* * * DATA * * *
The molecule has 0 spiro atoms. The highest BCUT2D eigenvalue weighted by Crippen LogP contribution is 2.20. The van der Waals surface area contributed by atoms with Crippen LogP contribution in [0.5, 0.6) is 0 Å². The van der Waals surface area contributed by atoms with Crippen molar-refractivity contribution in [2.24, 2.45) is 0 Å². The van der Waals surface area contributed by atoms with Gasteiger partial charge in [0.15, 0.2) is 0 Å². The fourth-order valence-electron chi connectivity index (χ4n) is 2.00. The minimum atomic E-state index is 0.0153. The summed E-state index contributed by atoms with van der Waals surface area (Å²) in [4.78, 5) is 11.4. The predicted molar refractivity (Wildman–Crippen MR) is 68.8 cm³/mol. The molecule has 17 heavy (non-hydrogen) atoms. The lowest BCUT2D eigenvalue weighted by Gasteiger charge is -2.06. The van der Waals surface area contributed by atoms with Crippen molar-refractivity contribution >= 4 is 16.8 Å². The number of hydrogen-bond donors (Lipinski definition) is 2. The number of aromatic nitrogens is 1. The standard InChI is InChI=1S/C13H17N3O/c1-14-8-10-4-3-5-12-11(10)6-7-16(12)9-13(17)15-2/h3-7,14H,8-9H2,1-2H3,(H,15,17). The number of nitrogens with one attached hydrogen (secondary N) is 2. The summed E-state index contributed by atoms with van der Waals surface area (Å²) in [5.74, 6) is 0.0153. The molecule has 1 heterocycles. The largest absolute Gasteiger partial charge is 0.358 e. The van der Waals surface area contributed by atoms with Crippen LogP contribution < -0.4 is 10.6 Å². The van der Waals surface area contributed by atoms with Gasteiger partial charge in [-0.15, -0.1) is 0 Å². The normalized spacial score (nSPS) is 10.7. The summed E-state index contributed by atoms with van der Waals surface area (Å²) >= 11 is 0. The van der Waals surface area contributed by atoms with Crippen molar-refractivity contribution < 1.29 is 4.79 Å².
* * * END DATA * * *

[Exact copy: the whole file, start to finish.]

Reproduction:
The molecule has 0 spiro atoms. The highest BCUT2D eigenvalue weighted by Crippen LogP contribution is 2.20. The van der Waals surface area contributed by atoms with Crippen LogP contribution in [0.5, 0.6) is 0 Å². The van der Waals surface area contributed by atoms with Crippen molar-refractivity contribution in [2.24, 2.45) is 0 Å². The van der Waals surface area contributed by atoms with Gasteiger partial charge in [0.15, 0.2) is 0 Å². The fourth-order valence-electron chi connectivity index (χ4n) is 2.00. The minimum atomic E-state index is 0.0153. The summed E-state index contributed by atoms with van der Waals surface area (Å²) in [4.78, 5) is 11.4. The predicted molar refractivity (Wildman–Crippen MR) is 68.8 cm³/mol. The molecule has 17 heavy (non-hydrogen) atoms. The lowest BCUT2D eigenvalue weighted by Gasteiger charge is -2.06. The van der Waals surface area contributed by atoms with Crippen molar-refractivity contribution >= 4 is 16.8 Å². The number of hydrogen-bond donors (Lipinski definition) is 2. The number of aromatic nitrogens is 1. The standard InChI is InChI=1S/C13H17N3O/c1-14-8-10-4-3-5-12-11(10)6-7-16(12)9-13(17)15-2/h3-7,14H,8-9H2,1-2H3,(H,15,17). The number of nitrogens with one attached hydrogen (secondary N) is 2. The summed E-state index contributed by atoms with van der Waals surface area (Å²) in [5.74, 6) is 0.0153. The molecule has 1 heterocycles. The largest absolute Gasteiger partial charge is 0.358 e. The van der Waals surface area contributed by atoms with Crippen LogP contribution < -0.4 is 10.6 Å². The van der Waals surface area contributed by atoms with Gasteiger partial charge in [-0.15, -0.1) is 0 Å². The normalized spacial score (nSPS) is 10.7. The summed E-state index contributed by atoms with van der Waals surface area (Å²) >= 11 is 0. The van der Waals surface area contributed by atoms with Crippen molar-refractivity contribution < 1.29 is 4.79 Å².